There are few epic business fails that rival a bad restaurant website.
Let's face it: Restaurants have a special relationship with their guests. Emotions run strong around food and the dining experience, and guests are typically hungry and preparing to go into hunting-and-gathering mode when they visit a restaurant website. In that state, an easy-to-navigate and fun-to-use site can be as enticing as the smell of meat on a barbecue.
Conversely, a poorly constructed site will send hungry potential guests running to competitor sites that have a more appetizing appearance, user-friendly design and easy-to-read menus.
Smart restaurateurs know that their websites are far different than retail sites. Whereas Amazon attempts to throw anything and everything it knows you're interested in at you, a good restaurant site has simpler tasks: entice you to come in, if not tonight, then some time, or place an online order then and there. It uses color and design to evoke the feel of the physical space. It presents a menu that's easy to find and navigate. It uses simple phrases to send a clear message about the food. It embeds a Google map and displays hours of operation and contact information clearly. And it uses appetizing videos and photos designed to make mouths water.
Tips From an Expert
But don't trust us; instead, consider the advice of Cary Levine, former CEO of website designer MoPro, who offered up a set of restaurant website guidelines in a 2016 post for the National Restaurant Association. Three years later, Levine's advice remains a great list of tips for restaurateurs, and here's our spin on it…
Tip #1: Channel your digital feng shui
Think about your restaurant space and the aura you're trying to create there, and duplicate that on your website. If your restaurant presents a minimal, romantic vibe, your website should reflect that — think an image of a candlelit tabletop and a bottle of good wine in mid-pour. Conversely, if you are creating a kitschy vibe with lots of retro-signage, wall-to-wall eye candy, and numerous condiment options on the table, then your site should mirror all of that visual energy — without sacrificing ease of use and clean design.
Tip #2: Use color effectively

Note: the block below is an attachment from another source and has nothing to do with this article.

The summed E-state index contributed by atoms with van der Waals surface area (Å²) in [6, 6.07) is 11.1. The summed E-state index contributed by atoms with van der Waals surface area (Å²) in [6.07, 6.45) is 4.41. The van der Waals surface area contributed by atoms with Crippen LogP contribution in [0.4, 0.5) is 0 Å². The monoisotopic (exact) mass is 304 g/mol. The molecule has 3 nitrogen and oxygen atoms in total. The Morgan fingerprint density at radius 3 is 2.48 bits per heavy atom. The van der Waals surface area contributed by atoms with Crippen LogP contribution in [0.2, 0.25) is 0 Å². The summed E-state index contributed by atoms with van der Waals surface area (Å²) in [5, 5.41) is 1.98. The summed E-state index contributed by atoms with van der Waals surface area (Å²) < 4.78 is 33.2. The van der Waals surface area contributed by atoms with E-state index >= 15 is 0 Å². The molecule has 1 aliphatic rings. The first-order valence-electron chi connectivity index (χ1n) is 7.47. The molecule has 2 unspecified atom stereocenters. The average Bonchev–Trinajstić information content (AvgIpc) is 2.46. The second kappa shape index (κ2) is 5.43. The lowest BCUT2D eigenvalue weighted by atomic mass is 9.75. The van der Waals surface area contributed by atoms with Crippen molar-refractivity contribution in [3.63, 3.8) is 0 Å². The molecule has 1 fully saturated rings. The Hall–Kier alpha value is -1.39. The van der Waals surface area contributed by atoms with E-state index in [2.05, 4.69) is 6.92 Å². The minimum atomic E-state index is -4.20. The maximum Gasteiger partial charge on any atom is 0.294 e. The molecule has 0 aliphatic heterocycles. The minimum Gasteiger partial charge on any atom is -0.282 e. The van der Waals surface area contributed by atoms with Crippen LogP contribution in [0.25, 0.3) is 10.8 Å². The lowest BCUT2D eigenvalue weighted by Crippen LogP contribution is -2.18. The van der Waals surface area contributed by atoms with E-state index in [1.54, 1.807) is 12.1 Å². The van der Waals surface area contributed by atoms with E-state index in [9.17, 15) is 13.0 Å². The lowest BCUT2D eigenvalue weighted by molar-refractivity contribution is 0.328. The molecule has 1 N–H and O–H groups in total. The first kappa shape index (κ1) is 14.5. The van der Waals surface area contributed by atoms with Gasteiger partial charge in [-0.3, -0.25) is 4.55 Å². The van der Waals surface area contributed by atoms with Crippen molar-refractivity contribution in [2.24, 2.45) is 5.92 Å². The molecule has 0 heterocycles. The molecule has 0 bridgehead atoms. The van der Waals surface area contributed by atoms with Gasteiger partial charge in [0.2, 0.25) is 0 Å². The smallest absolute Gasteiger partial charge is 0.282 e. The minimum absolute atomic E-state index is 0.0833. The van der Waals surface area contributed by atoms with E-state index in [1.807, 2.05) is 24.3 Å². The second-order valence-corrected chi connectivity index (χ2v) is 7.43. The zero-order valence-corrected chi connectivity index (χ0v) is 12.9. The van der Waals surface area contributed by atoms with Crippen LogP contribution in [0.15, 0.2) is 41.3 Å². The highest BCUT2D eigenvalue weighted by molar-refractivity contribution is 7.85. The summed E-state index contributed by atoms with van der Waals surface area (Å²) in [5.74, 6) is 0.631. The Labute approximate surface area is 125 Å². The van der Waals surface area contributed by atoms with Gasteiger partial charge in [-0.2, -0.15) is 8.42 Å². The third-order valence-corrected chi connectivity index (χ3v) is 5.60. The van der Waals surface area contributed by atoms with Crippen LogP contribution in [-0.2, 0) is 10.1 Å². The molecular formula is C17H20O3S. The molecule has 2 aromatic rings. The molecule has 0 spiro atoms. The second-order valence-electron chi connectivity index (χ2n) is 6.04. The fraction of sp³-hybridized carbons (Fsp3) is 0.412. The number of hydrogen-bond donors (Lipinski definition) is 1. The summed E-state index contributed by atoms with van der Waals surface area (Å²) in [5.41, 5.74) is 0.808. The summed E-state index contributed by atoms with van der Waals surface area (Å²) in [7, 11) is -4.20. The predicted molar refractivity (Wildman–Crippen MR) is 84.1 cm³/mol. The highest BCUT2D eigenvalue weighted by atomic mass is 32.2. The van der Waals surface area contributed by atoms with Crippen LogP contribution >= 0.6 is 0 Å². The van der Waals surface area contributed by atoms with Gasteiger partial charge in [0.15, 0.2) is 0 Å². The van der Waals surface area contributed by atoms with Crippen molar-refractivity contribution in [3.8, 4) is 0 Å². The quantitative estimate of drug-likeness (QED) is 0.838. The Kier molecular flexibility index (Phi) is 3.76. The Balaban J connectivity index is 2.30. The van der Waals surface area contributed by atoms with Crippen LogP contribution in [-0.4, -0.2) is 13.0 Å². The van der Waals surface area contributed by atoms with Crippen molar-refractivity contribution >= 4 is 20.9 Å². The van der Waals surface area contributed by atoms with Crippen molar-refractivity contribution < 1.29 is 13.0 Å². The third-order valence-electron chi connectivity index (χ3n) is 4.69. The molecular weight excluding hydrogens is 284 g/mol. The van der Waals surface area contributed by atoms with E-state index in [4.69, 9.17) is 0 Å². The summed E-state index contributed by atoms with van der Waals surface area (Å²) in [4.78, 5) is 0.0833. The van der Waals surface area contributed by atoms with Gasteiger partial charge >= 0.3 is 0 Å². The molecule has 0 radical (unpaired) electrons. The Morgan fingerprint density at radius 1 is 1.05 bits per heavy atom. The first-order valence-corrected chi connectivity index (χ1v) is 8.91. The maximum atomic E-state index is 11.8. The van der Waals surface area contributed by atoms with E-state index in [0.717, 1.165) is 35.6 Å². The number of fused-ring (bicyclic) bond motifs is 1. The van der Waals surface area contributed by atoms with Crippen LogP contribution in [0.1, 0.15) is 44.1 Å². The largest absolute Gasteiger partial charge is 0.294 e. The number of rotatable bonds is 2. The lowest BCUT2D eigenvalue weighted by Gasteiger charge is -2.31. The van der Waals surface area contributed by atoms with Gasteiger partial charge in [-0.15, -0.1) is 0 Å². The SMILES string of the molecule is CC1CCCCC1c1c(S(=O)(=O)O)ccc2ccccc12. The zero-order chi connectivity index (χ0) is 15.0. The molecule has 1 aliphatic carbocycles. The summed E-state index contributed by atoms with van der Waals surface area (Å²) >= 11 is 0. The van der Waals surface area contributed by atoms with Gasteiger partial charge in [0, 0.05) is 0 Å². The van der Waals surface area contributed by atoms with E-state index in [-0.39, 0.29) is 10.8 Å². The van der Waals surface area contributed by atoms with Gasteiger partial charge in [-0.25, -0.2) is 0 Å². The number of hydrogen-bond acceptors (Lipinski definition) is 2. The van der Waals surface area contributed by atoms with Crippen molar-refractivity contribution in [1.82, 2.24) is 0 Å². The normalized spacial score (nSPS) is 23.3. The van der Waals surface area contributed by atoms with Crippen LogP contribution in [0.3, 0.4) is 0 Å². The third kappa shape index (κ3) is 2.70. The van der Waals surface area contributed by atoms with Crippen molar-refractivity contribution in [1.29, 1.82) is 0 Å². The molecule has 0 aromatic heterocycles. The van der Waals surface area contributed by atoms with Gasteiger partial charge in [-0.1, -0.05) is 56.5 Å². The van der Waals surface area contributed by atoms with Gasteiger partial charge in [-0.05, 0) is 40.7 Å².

Remember what we said above about emotions running high around food? Well, few things trigger emotions more powerfully than colors. As such, it's critical that your site present a color palette that not only matches, but that also provides a natural bridge to the physical space, as well as the food that will be served.
Tip #3: Get the typography right
Font selection tells people so much about your business, and it's really easy to tell them the wrong things. Some fonts come off as stuffy and pompous, others come off as playful and childlike. Unless you're shooting for extremes, try to find a happy medium.
Tip #4: Choose words carefully
No one visits restaurant websites to read anything other than the menu. Yes, in the process of finding your menu, visitors will glance at a few phrases as they're deciding whether to dine in your establishment. These phrases set a tone, so it's crucial that they send a message that reflects the experience diners will have. Your task is to present a sort of mantra for your restaurant. Consider Poquitos, a Mexican restaurant in Seattle whose site was designed by MoPro. Visitors are immediately greeted by the phrase "Real Mexican food." Twice.
Tip #5: Graphics matter
This is a no-brainer. You're marketing your restaurant here. Presenting your food and space with sleek video and crisp photography sets a tone. You can't present aromas on a website, but strong food imagery can suggest those aromas. Think of your graphics as a virtual step into your restaurant. The more enticing and mood-evoking they are, the more likely your visitors are to want to experience that first-hand.
Tip #6: Call to action
Yes, the ultimate goal is to attract diners to your restaurant. But your website can fuel your business in numerous ways. You can spur visitors to place online orders, make future reservations, sign up for email lists, join loyalty programs or interact with your social media accounts. (As an aside, do not give short shrift to your social media activity; it's a beautiful way to keep your restaurant top-of-mind.) But you don't want to bludgeon your visitors with buttons to click, so be mindful of how they fit into the site's design. They should be thoughtfully placed and obvious, but not intrusive.
Tip #7: Flow matters
The last thing you want visitors to your site doing is looking for things. Any time they spend scrolling up and down and scanning for things they can't find is time not spent being drawn into your restaurant. Make sure your site is easy to navigate, consistent in look and feel and takes the decision-making out of the visitor's hands. You know the beauty of walking into a restaurant, being immediately greeted and seated and then being served seamlessly? You want your site to feel like that.
There's clearly more to a good restaurant website than these seven tips cover, and it's also important to remember who you are. You know the personality of your restaurant, and the vibe you're trying to create, so whatever checklist of must-haves and must-dos you refer to, don't forget your brand identity.
The bottom line is this: The restaurant business is hard enough. Don't let your website be a hindrance to what is already a huge challenge. Put as much energy into it as you do the restaurant itself, and you, your guests and your bottom line will all reap the benefits.